Andreas Dracoulis, Rahul Kumar in World Pipelines: Is it a Sea or is it a Lake?


The Convention on the Legal Status of the Caspian Sea: A welcome development

In August 2018, the signing of the Convention on the Legal Status of the Caspian Sea (the “Convention”) brought some long-overdue agreement to a dispute which has been ongoing for over 20 years.

At around 143,000 sq. km, the Caspian Sea, which is bordered by Russia, Iran, Azerbaijan, Kazakhstan, and Turkmenistan (the “States”), is the largest body of land-locked water in the world. It is known to be very rich in resources with current estimates indicating around 50 billion barrels of oil and over 8 trillion cubic metres of natural gas beneath its seabed. Additionally, the Caspian Sea is renowned for its population of sturgeon from which over 80% of the world’s caviar is sourced.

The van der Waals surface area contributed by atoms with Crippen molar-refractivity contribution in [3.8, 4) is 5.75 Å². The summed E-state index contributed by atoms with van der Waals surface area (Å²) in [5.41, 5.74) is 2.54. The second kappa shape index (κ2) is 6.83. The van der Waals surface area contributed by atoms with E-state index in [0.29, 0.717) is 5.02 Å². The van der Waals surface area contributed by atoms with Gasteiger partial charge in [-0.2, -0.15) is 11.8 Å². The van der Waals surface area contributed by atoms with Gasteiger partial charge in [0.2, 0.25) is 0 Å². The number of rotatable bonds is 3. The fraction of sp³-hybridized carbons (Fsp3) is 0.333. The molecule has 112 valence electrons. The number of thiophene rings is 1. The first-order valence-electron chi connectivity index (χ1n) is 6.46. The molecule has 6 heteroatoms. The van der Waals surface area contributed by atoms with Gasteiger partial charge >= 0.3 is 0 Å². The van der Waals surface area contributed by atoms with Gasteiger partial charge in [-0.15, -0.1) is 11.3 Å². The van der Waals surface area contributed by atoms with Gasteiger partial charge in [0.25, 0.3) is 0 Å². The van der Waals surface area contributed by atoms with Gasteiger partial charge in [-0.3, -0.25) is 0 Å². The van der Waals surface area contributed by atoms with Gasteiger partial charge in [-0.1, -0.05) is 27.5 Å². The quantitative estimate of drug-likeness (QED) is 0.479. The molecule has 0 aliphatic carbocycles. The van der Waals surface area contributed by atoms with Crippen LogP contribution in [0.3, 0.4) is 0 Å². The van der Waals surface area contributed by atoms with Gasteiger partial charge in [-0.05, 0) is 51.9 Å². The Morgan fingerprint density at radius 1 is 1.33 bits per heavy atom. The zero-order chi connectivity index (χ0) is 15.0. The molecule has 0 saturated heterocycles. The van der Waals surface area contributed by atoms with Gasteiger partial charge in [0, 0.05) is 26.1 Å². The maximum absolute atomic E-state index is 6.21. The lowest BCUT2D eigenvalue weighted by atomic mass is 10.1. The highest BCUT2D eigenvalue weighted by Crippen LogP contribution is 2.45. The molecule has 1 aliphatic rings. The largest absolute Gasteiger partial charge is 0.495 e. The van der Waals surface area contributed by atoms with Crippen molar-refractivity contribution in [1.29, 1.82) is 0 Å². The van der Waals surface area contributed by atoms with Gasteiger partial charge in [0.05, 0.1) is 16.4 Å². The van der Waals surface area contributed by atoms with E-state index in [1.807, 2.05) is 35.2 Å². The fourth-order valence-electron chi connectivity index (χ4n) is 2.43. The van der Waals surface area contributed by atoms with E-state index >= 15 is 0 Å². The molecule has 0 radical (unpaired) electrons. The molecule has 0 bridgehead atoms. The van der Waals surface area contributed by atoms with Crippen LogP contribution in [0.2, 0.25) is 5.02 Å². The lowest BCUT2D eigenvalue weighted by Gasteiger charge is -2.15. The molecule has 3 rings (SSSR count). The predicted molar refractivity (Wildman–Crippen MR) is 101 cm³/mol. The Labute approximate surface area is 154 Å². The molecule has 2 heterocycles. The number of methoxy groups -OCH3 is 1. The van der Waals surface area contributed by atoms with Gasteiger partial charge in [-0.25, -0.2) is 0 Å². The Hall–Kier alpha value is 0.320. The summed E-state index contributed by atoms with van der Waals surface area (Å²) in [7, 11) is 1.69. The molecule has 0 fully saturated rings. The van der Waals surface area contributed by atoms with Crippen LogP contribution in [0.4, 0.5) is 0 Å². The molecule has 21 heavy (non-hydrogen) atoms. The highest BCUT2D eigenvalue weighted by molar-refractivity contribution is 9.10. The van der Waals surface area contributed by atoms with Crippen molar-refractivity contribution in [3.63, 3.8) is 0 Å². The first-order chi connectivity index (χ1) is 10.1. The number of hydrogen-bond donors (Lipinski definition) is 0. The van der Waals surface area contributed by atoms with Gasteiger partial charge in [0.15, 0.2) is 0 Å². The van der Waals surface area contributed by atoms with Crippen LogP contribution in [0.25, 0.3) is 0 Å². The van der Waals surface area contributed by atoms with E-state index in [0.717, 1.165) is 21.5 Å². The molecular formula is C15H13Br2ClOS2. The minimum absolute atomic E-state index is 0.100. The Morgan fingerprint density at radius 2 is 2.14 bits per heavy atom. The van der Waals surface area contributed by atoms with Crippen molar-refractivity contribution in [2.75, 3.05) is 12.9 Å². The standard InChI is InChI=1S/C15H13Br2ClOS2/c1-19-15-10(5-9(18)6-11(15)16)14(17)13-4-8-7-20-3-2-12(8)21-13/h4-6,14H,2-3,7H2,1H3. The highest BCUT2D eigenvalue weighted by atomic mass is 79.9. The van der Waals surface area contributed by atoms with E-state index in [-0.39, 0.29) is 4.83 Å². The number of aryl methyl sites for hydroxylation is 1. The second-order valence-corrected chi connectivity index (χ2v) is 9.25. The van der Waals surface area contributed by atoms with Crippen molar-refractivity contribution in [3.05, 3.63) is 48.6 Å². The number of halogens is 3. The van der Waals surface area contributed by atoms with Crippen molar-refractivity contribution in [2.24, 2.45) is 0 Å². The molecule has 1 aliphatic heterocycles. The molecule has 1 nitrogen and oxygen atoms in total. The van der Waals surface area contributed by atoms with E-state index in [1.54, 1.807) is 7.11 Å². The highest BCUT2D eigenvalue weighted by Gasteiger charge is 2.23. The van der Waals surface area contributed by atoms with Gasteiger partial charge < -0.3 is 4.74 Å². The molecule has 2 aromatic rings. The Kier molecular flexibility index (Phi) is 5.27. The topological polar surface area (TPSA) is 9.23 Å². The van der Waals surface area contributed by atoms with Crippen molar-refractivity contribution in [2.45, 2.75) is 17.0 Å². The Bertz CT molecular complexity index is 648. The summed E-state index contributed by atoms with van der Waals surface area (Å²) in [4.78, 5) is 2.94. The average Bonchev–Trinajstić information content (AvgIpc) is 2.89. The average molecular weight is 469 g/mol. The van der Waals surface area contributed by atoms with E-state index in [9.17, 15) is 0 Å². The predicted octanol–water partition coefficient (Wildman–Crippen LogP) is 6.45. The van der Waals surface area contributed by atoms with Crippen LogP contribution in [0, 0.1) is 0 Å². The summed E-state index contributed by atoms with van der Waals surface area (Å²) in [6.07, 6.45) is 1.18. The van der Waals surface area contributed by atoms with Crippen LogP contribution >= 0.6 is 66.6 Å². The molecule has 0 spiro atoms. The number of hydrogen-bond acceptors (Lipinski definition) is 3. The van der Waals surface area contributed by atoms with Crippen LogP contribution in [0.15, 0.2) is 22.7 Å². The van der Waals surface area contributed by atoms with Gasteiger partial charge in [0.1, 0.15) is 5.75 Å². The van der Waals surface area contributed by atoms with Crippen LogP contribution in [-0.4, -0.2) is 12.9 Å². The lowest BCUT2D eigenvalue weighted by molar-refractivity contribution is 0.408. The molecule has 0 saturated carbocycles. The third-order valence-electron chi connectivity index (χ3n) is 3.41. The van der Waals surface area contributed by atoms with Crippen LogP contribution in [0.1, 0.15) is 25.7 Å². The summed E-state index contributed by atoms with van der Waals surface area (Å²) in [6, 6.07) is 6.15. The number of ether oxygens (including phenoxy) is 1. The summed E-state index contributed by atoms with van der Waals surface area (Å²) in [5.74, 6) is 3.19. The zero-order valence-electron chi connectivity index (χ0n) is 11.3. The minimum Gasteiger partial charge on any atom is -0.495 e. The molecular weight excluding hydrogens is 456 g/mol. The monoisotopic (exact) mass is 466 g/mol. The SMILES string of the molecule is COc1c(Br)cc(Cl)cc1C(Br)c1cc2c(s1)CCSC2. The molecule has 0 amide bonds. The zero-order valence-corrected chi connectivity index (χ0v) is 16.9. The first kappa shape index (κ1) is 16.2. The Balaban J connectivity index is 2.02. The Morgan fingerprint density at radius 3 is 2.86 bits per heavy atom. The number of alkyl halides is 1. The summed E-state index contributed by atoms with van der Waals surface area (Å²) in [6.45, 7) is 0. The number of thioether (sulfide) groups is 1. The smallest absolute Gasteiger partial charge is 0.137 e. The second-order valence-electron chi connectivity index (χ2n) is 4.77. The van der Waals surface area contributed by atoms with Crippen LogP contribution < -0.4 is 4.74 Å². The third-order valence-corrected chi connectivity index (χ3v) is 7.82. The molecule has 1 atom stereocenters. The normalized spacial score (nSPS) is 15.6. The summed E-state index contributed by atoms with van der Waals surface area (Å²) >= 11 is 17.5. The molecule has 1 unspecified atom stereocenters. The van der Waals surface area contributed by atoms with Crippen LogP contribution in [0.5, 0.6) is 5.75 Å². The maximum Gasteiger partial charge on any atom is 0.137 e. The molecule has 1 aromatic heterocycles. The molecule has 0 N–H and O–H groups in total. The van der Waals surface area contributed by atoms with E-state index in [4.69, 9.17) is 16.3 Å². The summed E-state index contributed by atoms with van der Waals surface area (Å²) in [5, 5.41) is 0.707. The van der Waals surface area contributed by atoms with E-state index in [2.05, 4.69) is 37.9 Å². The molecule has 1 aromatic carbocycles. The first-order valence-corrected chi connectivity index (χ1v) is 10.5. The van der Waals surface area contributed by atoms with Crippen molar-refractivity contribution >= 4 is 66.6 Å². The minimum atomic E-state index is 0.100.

The dispute: Is it a sea or a lake?

At the heart of the dispute between the littoral States has been the question of whether the Caspian Sea should be characterised as a sea or a lake. This question has wide ranging economic, military, and political consequences which has made the dispute so difficult to resolve. Essentially, how the body of water is characterised determines how it, and its vast resources, are to be shared between the littoral States. …

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This article originally appeared in the March 2019 edition of World Pipelines.

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